From: David P. Hayes
Date: Saturday, December 13, 1997 4:39 PM
firstname.lastname@example.org wrote in message
>I remember in the late 1980's when Black and Decker, Pizza Hut, Pepsi
>and twelve billion other companies were plugged to death in one of my
>favorite films, Back To The Future II (I love the whole series).
>…There was a lot of hoopla
>about it at the time… ..
I too enjoy the trilogy (but I'd say "I love" only about the 1st and 3rd entries), but I don't believe that influences my contention that "Back to the Future Part II" cannot be said to be product-plugging in the crass sense discussed in this thread.
As much as we might find our mouths drooling for Pizza Hut rehydrated pizza, prepared in seconds at home, no one today (nor at the time of movie's release) can go out and buy one. The product is fiction.
The same can be said of other products of the future depicted in the movie.
Actually, I thought that Pizza Hut somewhat berated their image in that movie. Pizza Hut, like other restaurants, courts an image of offering somewhat a "special" meal, a "family night out," or a treat when brought home to be eaten there. (In truth, many people order delivery because they don't have the time or energy to cook, but advertising doesn't acknowledge that.) By showing that Pizza Hut product is destined to be just another pre-fabricated, long-ago-boxed convenience item, like frozen food or canned hash, Pizza Hut made it appear that they were too eager to venture into future markets. (One would expect Tombstone or Celeste to go from frozen pizza to rehydrated pizza, but not the maker of presumably-fresh, individually-prepared-to-order pizzas.)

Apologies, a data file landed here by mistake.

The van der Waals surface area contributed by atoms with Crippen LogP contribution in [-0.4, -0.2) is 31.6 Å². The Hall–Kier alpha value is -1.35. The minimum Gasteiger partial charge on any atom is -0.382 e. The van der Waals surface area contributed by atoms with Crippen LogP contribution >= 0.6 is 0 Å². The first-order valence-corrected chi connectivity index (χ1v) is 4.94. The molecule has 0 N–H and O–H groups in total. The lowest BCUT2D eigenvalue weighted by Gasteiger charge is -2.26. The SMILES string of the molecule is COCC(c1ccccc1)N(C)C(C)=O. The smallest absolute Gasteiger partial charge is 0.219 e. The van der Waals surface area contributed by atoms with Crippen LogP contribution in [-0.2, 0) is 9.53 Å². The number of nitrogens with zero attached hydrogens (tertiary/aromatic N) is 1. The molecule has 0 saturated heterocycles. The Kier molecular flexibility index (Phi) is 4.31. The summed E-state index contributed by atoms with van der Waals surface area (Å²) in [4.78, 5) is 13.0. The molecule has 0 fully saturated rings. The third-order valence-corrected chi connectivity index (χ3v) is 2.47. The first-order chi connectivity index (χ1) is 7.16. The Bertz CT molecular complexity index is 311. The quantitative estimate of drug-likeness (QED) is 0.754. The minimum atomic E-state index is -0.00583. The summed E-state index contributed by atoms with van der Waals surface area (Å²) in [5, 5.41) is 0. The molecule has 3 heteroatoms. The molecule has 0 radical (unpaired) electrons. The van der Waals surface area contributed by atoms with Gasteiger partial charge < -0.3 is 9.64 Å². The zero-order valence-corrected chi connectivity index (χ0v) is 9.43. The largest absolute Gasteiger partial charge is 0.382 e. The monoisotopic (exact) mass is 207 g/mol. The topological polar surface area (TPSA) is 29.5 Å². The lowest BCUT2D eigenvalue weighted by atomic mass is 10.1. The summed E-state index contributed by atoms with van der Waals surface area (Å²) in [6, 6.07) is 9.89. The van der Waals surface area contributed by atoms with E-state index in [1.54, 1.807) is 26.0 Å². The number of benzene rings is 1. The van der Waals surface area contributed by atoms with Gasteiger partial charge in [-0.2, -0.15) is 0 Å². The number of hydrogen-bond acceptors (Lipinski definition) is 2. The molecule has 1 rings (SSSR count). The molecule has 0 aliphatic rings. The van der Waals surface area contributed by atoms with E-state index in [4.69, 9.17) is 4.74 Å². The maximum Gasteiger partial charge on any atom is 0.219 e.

Still, the presence of the Pizza Hut logo contributes to an appearance of veracity in "Back to the Future Part II." You look at the labels and say to yourself that the scientific breakthroughs of the future are destined to have overly-cute labels cheerful names (e.g., the "Mr. Fusion" energy device that has the typography of "Mr. Coffee").
My understanding is that the manufacturers of the nonexistent products did not pay placement fees. The moviemakers decided what the future items might looked like and sought logo clearances without money changing hands.
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